Yolanda has worked at the University of Idaho for over 20 years, and has helped many campus women grow personally and professionally. She has served the University of Idaho as an Administrative Assistant, Residential Counselor, Program Coordinator, and for the past ten years, as the CAMP Director. Yolanda was recently appointed the University’s Executive Director of Tribal Relations. In every position that she has held, Yolanda has always been a great role model and inspiration for young multicultural women. She received her Bachelor’s, Master’s, and recently, her Doctoral degree from the UI. Her journey in completing her Doctorate of Education was not an easy one. She was a first-generation, single mother, maneuvering through the academic realm. As she has shared with all of her female students, no matter the difficult obstacles that we encounter, it is important to continue one’s education and be independent, as this will result in happiness and fulfillment in the long run. Yolanda’s story is one of persistence, determination, and motivation, which makes her the perfect person to direct the College Assistance Migrant Program, and to receive this award. Yolanda has not only touched thousands of women’s lives at the University of Idaho and in the Native American and Hispanic communities, but has changed their lives for the better. Yolanda has been a key liaison in recruiting young women to the University of Idaho from Latino and Native American communities. Many parents of multicultural female students are not comfortable with the idea of their daughter leaving home to go to school far away without building a relationship with a female representative of the institution. As soon as they speak to Yolanda, they feel the trust and support she will provide to their daughters. She plays a huge role in many traditional Latino and Native American families agreeing to support their daughter’s dream of a college education. Due to the mentoring and support that Yolanda provides to students, she is known to many of them as “Big Mama.” A significant number of multicultural recruitment and retention successes at the UI can be attributed to Yolanda’s vision and foundational work, but most significant is her unwavering commitment to these young women. A few years after CAMP was funded at the UI, a group of young multicultural women felt that their voice was not being represented on campus. They asked their mentor, Yolanda, to be the advisor to a newly-formed campus chapter of the Women of Color Alliance. Yolanda saw this as an opportunity to support and foster a welcoming environment for multicultural women attending the UI, and accepted the request. Yolanda is inspiring not just to students, but also to many men and women in the education profession. Yolanda has taken on leadership roles in various campus organizations and committees. She is often one of the few women representatives at the table among many men. Her presence and expertise radiates throughout meetings, and she speaks her mind without fear of holding back. Yolanda brings a critical and important perspective that too often goes unvoiced at this institution. She is passionate in her career and is always making sure that cultural barriers are destroyed in order to create a welcoming and safe environment for all.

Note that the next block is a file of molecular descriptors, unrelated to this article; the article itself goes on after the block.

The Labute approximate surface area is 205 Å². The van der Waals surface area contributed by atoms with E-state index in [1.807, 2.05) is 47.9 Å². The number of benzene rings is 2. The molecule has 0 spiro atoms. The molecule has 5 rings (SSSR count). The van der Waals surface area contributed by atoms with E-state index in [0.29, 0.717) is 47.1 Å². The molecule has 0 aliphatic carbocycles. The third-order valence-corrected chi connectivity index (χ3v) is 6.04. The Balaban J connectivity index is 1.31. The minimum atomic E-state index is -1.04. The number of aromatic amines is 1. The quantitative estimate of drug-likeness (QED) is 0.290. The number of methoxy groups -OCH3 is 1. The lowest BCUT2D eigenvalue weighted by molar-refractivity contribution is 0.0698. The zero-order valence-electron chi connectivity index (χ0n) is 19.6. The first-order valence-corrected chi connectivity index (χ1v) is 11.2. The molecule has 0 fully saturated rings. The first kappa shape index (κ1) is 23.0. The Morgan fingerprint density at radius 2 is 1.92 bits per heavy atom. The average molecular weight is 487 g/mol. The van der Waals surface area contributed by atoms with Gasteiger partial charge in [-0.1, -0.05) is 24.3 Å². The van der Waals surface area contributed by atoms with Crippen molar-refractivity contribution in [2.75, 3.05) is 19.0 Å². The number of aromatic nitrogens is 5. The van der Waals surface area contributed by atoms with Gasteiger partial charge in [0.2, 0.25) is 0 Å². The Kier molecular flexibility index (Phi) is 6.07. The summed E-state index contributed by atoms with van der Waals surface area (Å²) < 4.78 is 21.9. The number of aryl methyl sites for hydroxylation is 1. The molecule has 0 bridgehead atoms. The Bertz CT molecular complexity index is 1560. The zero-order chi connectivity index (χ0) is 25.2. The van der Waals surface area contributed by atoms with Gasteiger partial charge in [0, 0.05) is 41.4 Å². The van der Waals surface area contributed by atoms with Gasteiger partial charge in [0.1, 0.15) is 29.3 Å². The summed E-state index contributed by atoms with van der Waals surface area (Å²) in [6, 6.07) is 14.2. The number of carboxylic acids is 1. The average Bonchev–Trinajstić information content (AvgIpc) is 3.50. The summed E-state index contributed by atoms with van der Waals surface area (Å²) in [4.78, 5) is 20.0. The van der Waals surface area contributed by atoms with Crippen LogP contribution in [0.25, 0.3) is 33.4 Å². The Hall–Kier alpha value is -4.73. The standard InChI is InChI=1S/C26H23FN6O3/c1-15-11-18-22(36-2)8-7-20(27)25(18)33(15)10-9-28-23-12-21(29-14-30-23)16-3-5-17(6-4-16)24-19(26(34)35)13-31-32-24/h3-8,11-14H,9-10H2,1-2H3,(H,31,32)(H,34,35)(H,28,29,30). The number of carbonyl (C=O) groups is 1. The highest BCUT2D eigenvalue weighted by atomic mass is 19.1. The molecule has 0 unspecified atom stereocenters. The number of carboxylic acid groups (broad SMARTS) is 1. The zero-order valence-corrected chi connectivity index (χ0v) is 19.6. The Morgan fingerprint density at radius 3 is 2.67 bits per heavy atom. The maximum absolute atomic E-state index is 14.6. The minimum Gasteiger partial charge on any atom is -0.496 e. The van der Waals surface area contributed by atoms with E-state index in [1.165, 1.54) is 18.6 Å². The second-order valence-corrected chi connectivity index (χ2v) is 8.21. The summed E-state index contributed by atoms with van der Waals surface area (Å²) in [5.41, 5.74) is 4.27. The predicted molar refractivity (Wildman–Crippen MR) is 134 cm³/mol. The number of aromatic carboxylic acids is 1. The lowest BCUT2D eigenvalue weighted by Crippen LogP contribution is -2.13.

Community Member Recipient
Deb Payne, Bookkeeper, Alternatives to Violence of the Palouse
Deb has a long herstory of gender justice activism; however, it is not the familiar, obvious path that most activists take as academic or field feminists. Deb worked in the Idaho Cedar Mills in Troy for twenty years, ten of those years as the only woman in this very male-dominated industry. In this environment, gender equality was not even up for discussion. Deb’s strong sense of self and innate leadership qualities resulted in numerous job successes, as well as leaving the mill with the respect of those she had worked with. Deb upholds the tenets of activism and gender justice, and fifteen years ago she was able to transfer these to her professional life, first working for Planned Parenthood, and currently with Alternatives to Violence of the Palouse. Deb has worked for ATVP in an administrative role for over eleven years now, and is a key member of the organization’s team. Deb carries out any number of administrative activities that are essential to shore up a non-profit business—no mean feat given that ATVP currently has over twenty funding sources all with wildly differing requirements. Her hard work, diligence, willingness to go the extra mile, and turn her hand at whatever is needed, has ensured ATVP has been consistent in securing and successfully managing crisis intervention and prevention programming grants that address gender violence right here on the Palouse. Beyond her given role, Deb has assumed another over the years – that of role model and mentor to young women and men who join ATVP and work on the front lines addressing misogyny, sexism, and gendered violence. Deb has helped to nurture and sustain young women and men as they learn and grow in addressing these issues first-hand. Deb is readily available, generous in her support, and kind in her advice. Without a doubt, Deb’s influence has, and will continue to sustain future activists’ dedication to gender justice. Deb is truly a hidden gem. A stalwart, she has the flair to inject creativity and beauty into this difficult and impassioned work.